September 27, 2006

Teen "Binge" Drinking on the Rise

Teens gone wild at drunken beach brawls. Adolescents fueled by alcohol, trashing schools, terrorizing private parties, even threatening police. Young people killed in drunk driving accidents. Schools manning breathalyzer machines.

Teenaged drinkers have sparked a slew of headlines in recent months as East End parents, educators and public officials grapple with a growing problem.

The Southampton Youth Bureau has revealed results of a new study which indicate that binge drinking is an escalating crisis not only nationwide, but locally.

According to the Teen Assessment Project 2006, a survey conducted in November 2005 by the Southampton Town Youth Bureau with the cooperation of local school districts, 43% of the 2,276 students surveyed in grades 8, 10 and 12 reported binge drinking in the last month. "The kids tell us when they drink, they drink to get drunk. They're not sipping," said Nancy Lynott, director of the Southampton Town Youth Bureau.

It's a number that's reflected nationwide: According to The National Center on Addiction and Substance Abuse at Columbia University, more than five million high school students binge drink at least once a month.

Further results of the study are alarming: Of students surveyed, 55% have had at least one alcoholic drink; 25% used marijuana in the last month, 65% spend two to 10 hours a week home alone at home with no supervision, and 37% had engaged in sexual intercourse.

Teen drinking is a crisis with costs to the entire nation. A report released by the National Academy of Sciences Institute of Medicine to Congress in 2003 found that underage alcohol use costs the nation an estimated $53 billion annually.

But, according to Lynott, costs to young people are staggering and life-altering. According to assessment results, 50% of binge drinkers reported episodes of depression; 30% have thought about suicide. And, while 63% of non-drinkers had grades in the 90s, only 7% of binge drinkers had grades in the 90s. The bottom line: Alcohol kills more kids than all illegal drugs combined.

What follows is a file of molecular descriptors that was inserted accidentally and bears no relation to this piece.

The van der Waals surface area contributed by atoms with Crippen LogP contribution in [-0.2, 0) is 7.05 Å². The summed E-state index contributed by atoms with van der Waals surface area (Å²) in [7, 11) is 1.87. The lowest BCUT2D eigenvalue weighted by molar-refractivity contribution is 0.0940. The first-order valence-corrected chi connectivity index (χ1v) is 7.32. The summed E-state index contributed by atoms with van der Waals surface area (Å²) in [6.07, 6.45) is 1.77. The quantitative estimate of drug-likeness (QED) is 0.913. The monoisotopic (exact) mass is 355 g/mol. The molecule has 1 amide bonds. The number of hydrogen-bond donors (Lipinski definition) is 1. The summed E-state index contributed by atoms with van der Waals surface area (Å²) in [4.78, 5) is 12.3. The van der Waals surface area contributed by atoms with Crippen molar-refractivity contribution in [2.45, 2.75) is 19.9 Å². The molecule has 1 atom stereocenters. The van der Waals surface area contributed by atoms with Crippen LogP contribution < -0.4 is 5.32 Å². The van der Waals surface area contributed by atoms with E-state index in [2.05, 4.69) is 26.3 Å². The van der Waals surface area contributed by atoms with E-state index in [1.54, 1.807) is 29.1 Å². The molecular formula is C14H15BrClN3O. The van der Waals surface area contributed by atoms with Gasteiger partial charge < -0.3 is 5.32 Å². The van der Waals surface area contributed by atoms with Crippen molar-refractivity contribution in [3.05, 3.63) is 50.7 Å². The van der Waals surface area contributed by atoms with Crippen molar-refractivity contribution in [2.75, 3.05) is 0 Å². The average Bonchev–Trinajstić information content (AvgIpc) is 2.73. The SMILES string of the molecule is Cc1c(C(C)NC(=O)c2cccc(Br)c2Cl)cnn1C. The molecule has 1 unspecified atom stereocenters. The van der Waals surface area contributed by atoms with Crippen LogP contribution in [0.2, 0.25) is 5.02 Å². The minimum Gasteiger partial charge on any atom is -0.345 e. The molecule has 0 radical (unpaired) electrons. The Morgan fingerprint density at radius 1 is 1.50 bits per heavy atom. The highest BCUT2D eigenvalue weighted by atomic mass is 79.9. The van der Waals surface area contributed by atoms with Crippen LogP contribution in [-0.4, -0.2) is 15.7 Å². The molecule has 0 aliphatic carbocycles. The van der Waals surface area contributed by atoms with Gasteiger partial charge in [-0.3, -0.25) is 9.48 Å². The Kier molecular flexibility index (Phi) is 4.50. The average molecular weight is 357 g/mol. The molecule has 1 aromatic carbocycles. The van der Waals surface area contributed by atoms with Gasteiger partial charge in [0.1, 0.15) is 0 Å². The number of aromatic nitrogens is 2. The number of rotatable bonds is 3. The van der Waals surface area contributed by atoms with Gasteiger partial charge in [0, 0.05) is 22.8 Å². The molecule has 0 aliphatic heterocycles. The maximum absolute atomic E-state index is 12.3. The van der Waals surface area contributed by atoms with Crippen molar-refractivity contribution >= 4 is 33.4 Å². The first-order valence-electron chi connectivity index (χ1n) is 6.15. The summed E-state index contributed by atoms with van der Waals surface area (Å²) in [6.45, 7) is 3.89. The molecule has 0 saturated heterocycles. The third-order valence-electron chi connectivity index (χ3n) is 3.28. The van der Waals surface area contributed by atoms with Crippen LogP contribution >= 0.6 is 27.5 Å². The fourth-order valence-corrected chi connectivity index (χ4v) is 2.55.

Kids in the community, said Lynott, are mirroring their adult role models. "They're drinking at parties, parties where adults are present and know the kids are drinking."

Lynott said the first step toward attacking the problem lies in a collaborative effort between parents, educators, community leaders, law enforcement officials and professionals to stress that drinking under age 21 is not legal; consistency is key. "We give kids mixed messages."

Also critical is adult supervision of youth activities and education about resources available in the community for young people.

Lynott reminds that statistics indicate the younger an individual is when they start drinking, the more likely they are to develop addictions and problems as an adult.

Kim Laube, director of the Human Understanding and Growth Seminars held on Shelter Island to educate high school students about drug and alcohol prevention, said kids are bombarded with messages from the media.

Too often, parents give permission for alcohol, while they would not allow other illegal behavior such as shoplifting or drug use, she said.

Teens are turning to alcohol an outlet. "Kids are walking around with a ton of feelings. Very few kids have a place to really talk about what's going on inside their minds. They want to feel connected."

Audrey Gaines, director for the division of youth services in East Hampton, said the town has taken steps to acknowledge teen drinking, especially after well-publicized incidents this summer. Initiatives include a Parent University 101 that features workshops geared for parents on topics such as Internet safety and talking with teens about substance abuse. Other programs include a youth awareness committee and a youth council.

The best advice for parents, said Gaines, is to "know where your children are, who they're with, where they're going — and talk to them early."

On the North Fork, Susan Toman of The Guidance Center in Southold, has been working to set up a Community that Cares program in Southold. Town Supervisor Scott Russell has also worked to establish a youth bureau. The results of a recent assessment survey in Southold are expected to be released soon.

In Riverhead, several programs are in place to combat teen drinking, including an active SADD chapter and a number of Riverhead Police Department initiatives including a DWI program and an awareness day.

Parents, said Laube, need to take a stand. "A lot of parents want to be their kids' friends. You need to be a parent, not a friend."

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